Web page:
After viewing the video, the father looked at me and spoke in Persian. Nihad translated and explained that he was sorry for being so angry with me. I extended my hand to him, but he would not shake. I continued trying to shake his hand while reassuring him there were no hard feelings. As Nihad translated my words, the father bent over, touched his hand to my shoe, and then lifted his hand to his lips.

“What is he doing?” I asked Nihad. She explained that this was a gesture of humility. The father was showing his humility and respect for me.

Not to be outdone, I immediately bent over and attempted to touch his shoe. He quickly stepped back and would not allow me to do this. I again tried to touch his shoe, and he moved away, only this time, he grabbed me in a bear hug. I hugged him back.

Through the translator, the father thanked me and I responded by thanking him for meeting with me about the incident. As our encounter came to an end, Nihad suggested that we conclude the meeting with prayer. The six of us joined hands in a circle in the small office, and Nihad thanked God for His love for all of us and asked His blessings in Jesus’ name.

The father, now smiling, stepped back and gestured for me to walk through the door before him. As we walked down the hallway, I asked the translator to invite the father to come as my guest at any time. She did so and then translated his grateful response. As the two of them left the school, she handed me a business card.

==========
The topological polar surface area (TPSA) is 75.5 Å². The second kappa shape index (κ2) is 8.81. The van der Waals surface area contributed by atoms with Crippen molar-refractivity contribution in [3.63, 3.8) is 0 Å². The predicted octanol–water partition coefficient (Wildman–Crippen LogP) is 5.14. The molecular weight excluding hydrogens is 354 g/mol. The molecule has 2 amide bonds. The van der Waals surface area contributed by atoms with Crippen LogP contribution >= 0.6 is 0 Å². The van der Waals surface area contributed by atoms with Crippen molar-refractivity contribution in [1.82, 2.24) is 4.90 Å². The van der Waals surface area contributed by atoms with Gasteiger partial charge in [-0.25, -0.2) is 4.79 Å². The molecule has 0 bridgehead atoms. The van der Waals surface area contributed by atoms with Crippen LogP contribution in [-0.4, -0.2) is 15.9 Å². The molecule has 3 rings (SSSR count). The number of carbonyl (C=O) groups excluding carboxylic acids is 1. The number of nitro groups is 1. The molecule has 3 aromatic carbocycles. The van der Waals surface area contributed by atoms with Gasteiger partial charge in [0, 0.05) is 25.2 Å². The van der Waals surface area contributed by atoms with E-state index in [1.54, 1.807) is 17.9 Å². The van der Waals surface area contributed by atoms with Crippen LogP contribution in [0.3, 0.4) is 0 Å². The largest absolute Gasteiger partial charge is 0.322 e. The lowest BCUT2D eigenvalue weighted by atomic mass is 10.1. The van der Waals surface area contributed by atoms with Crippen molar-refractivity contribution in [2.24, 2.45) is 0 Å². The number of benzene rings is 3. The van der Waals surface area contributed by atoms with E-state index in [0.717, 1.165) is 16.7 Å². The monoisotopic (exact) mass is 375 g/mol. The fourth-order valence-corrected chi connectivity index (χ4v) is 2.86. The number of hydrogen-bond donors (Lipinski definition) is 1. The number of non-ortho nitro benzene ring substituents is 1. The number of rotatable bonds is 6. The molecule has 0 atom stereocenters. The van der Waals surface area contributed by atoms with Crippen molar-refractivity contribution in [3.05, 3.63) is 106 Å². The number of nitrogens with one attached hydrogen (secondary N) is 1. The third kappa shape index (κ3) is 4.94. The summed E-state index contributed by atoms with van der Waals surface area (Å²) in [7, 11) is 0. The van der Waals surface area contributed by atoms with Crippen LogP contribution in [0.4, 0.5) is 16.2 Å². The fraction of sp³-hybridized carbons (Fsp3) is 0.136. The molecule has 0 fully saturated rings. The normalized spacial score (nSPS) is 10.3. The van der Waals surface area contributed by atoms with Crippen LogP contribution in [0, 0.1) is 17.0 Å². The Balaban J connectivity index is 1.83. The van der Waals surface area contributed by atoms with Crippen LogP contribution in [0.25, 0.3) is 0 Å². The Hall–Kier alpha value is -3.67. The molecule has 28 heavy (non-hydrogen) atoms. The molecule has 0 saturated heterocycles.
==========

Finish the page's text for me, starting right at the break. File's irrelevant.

When Christ Changes Cultures

My friend and colleague, the school guidance counselor, turned to me and exclaimed, “I’ve never seen anything like that! What happened here? The only explanation for it is that God’s Spirit was in that meeting!” I agreed with him. The unusual resolution of the meeting could only be explained supernaturally.  

Nihad’s business card identified her as a member of the “Near East Network.” She was converted to Christianity after coming to the United States. Her burden to reach Middle Eastern unbelievers led her to work as a Christian translator through the sponsorship of a local church in Nashville.